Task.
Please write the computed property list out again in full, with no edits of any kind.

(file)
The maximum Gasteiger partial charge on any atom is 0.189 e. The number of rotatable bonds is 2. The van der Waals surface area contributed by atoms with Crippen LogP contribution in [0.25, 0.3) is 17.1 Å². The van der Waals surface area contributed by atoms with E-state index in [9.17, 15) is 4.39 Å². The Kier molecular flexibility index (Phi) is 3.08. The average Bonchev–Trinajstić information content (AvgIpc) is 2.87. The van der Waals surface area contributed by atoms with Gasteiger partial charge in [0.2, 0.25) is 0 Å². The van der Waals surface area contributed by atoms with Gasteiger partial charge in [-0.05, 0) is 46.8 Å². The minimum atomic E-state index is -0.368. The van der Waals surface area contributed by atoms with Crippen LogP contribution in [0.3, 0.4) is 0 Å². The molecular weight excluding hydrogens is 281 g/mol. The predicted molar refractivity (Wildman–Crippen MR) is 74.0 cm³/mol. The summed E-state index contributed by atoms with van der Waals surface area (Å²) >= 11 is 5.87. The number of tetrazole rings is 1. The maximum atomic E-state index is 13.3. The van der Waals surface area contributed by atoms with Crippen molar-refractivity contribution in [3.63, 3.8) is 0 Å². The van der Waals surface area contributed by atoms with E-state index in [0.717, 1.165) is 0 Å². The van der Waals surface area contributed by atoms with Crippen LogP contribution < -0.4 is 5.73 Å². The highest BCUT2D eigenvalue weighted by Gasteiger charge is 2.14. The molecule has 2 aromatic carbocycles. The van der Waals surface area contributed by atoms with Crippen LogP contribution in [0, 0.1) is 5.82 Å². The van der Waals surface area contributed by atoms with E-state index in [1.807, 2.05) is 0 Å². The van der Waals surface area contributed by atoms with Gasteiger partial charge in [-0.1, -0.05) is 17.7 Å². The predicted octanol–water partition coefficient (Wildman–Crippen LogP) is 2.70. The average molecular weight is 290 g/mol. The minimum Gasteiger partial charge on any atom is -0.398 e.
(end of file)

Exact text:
The maximum Gasteiger partial charge on any atom is 0.189 e. The number of rotatable bonds is 2. The van der Waals surface area contributed by atoms with Crippen LogP contribution in [0.25, 0.3) is 17.1 Å². The van der Waals surface area contributed by atoms with E-state index in [9.17, 15) is 4.39 Å². The Kier molecular flexibility index (Phi) is 3.08. The average Bonchev–Trinajstić information content (AvgIpc) is 2.87. The van der Waals surface area contributed by atoms with Gasteiger partial charge in [0.2, 0.25) is 0 Å². The van der Waals surface area contributed by atoms with Gasteiger partial charge in [-0.05, 0) is 46.8 Å². The minimum atomic E-state index is -0.368. The van der Waals surface area contributed by atoms with Crippen LogP contribution in [0.3, 0.4) is 0 Å². The molecular weight excluding hydrogens is 281 g/mol. The predicted molar refractivity (Wildman–Crippen MR) is 74.0 cm³/mol. The summed E-state index contributed by atoms with van der Waals surface area (Å²) >= 11 is 5.87. The number of tetrazole rings is 1. The maximum atomic E-state index is 13.3. The van der Waals surface area contributed by atoms with Crippen molar-refractivity contribution in [3.63, 3.8) is 0 Å². The van der Waals surface area contributed by atoms with E-state index in [0.717, 1.165) is 0 Å². The van der Waals surface area contributed by atoms with Crippen LogP contribution < -0.4 is 5.73 Å². The highest BCUT2D eigenvalue weighted by Gasteiger charge is 2.14. The molecule has 2 aromatic carbocycles. The van der Waals surface area contributed by atoms with Crippen LogP contribution in [0, 0.1) is 5.82 Å². The van der Waals surface area contributed by atoms with E-state index in [1.807, 2.05) is 0 Å². The van der Waals surface area contributed by atoms with Gasteiger partial charge in [-0.1, -0.05) is 17.7 Å². The predicted octanol–water partition coefficient (Wildman–Crippen LogP) is 2.70. The average molecular weight is 290 g/mol. The minimum Gasteiger partial charge on any atom is -0.398 e.